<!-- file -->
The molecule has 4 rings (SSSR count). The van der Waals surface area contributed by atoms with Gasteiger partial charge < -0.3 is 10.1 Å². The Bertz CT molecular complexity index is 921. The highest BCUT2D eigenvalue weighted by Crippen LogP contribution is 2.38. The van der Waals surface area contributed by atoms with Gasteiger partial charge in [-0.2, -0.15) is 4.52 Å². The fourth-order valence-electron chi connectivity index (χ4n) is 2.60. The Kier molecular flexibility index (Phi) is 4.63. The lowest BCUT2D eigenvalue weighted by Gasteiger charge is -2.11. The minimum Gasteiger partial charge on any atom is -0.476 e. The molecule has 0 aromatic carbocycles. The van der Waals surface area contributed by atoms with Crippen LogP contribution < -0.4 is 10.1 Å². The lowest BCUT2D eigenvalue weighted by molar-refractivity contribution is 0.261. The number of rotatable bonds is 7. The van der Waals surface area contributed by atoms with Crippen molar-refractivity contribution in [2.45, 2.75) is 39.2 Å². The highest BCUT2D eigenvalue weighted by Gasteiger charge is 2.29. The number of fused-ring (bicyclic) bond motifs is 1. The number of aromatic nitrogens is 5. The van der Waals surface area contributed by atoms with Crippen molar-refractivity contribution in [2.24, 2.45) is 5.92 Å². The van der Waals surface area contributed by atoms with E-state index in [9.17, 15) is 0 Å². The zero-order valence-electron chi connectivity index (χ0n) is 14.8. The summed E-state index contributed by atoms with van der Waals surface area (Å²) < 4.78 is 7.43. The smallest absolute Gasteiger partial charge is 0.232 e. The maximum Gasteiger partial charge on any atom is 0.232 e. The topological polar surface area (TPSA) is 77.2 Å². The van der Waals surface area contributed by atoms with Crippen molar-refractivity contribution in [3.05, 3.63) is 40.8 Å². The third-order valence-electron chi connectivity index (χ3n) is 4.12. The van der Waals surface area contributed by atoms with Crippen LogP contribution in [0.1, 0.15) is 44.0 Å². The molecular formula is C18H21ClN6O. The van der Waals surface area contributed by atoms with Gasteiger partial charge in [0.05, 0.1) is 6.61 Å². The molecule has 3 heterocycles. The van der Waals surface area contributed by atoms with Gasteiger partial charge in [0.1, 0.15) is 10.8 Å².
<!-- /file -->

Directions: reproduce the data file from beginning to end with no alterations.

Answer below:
The molecule has 4 rings (SSSR count). The van der Waals surface area contributed by atoms with Gasteiger partial charge < -0.3 is 10.1 Å². The Bertz CT molecular complexity index is 921. The highest BCUT2D eigenvalue weighted by Crippen LogP contribution is 2.38. The van der Waals surface area contributed by atoms with Gasteiger partial charge in [-0.2, -0.15) is 4.52 Å². The fourth-order valence-electron chi connectivity index (χ4n) is 2.60. The Kier molecular flexibility index (Phi) is 4.63. The lowest BCUT2D eigenvalue weighted by Gasteiger charge is -2.11. The minimum Gasteiger partial charge on any atom is -0.476 e. The molecule has 0 aromatic carbocycles. The van der Waals surface area contributed by atoms with Crippen LogP contribution < -0.4 is 10.1 Å². The lowest BCUT2D eigenvalue weighted by molar-refractivity contribution is 0.261. The number of rotatable bonds is 7. The van der Waals surface area contributed by atoms with Crippen molar-refractivity contribution in [2.45, 2.75) is 39.2 Å². The highest BCUT2D eigenvalue weighted by Gasteiger charge is 2.29. The number of fused-ring (bicyclic) bond motifs is 1. The number of aromatic nitrogens is 5. The van der Waals surface area contributed by atoms with Crippen molar-refractivity contribution in [2.24, 2.45) is 5.92 Å². The van der Waals surface area contributed by atoms with E-state index in [9.17, 15) is 0 Å². The zero-order valence-electron chi connectivity index (χ0n) is 14.8. The summed E-state index contributed by atoms with van der Waals surface area (Å²) < 4.78 is 7.43. The smallest absolute Gasteiger partial charge is 0.232 e. The maximum Gasteiger partial charge on any atom is 0.232 e. The topological polar surface area (TPSA) is 77.2 Å². The van der Waals surface area contributed by atoms with Crippen molar-refractivity contribution in [3.05, 3.63) is 40.8 Å². The third-order valence-electron chi connectivity index (χ3n) is 4.12. The van der Waals surface area contributed by atoms with Crippen LogP contribution in [0.1, 0.15) is 44.0 Å². The molecular formula is C18H21ClN6O. The van der Waals surface area contributed by atoms with Gasteiger partial charge in [0.05, 0.1) is 6.61 Å². The molecule has 3 heterocycles. The van der Waals surface area contributed by atoms with Gasteiger partial charge in [0.1, 0.15) is 10.8 Å².